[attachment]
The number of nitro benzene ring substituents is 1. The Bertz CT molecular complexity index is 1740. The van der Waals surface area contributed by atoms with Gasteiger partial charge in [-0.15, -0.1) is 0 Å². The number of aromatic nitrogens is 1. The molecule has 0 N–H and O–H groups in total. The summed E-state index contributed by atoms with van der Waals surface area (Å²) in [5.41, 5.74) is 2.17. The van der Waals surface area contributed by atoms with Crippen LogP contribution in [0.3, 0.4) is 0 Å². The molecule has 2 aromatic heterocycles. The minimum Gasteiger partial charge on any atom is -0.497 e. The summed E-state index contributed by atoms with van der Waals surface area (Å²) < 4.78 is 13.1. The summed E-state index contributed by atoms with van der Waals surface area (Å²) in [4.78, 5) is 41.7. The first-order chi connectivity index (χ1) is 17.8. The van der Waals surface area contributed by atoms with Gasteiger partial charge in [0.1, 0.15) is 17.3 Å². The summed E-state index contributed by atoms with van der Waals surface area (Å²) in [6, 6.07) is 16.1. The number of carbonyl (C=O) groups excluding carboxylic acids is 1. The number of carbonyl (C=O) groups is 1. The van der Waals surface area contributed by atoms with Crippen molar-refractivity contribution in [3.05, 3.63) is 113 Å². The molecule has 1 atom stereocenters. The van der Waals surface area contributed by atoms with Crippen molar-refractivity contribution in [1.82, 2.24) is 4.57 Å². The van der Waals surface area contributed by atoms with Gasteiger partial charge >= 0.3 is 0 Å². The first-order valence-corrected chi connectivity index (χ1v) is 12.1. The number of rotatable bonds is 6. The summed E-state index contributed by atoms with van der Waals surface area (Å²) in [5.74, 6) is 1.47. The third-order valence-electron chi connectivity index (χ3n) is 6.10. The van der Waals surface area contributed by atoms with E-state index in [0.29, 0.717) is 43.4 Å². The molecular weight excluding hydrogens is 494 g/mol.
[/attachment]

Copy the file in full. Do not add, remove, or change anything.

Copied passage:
The number of nitro benzene ring substituents is 1. The Bertz CT molecular complexity index is 1740. The van der Waals surface area contributed by atoms with Gasteiger partial charge in [-0.15, -0.1) is 0 Å². The number of aromatic nitrogens is 1. The molecule has 0 N–H and O–H groups in total. The summed E-state index contributed by atoms with van der Waals surface area (Å²) in [5.41, 5.74) is 2.17. The van der Waals surface area contributed by atoms with Crippen LogP contribution in [0.3, 0.4) is 0 Å². The molecule has 2 aromatic heterocycles. The minimum Gasteiger partial charge on any atom is -0.497 e. The summed E-state index contributed by atoms with van der Waals surface area (Å²) < 4.78 is 13.1. The summed E-state index contributed by atoms with van der Waals surface area (Å²) in [4.78, 5) is 41.7. The first-order chi connectivity index (χ1) is 17.8. The van der Waals surface area contributed by atoms with Gasteiger partial charge in [0.1, 0.15) is 17.3 Å². The summed E-state index contributed by atoms with van der Waals surface area (Å²) in [6, 6.07) is 16.1. The number of carbonyl (C=O) groups excluding carboxylic acids is 1. The number of carbonyl (C=O) groups is 1. The van der Waals surface area contributed by atoms with Crippen molar-refractivity contribution in [3.05, 3.63) is 113 Å². The molecule has 1 atom stereocenters. The van der Waals surface area contributed by atoms with Crippen molar-refractivity contribution in [1.82, 2.24) is 4.57 Å². The van der Waals surface area contributed by atoms with Gasteiger partial charge >= 0.3 is 0 Å². The first-order valence-corrected chi connectivity index (χ1v) is 12.1. The number of rotatable bonds is 6. The summed E-state index contributed by atoms with van der Waals surface area (Å²) in [5.74, 6) is 1.47. The third-order valence-electron chi connectivity index (χ3n) is 6.10. The van der Waals surface area contributed by atoms with E-state index in [0.29, 0.717) is 43.4 Å². The molecular weight excluding hydrogens is 494 g/mol.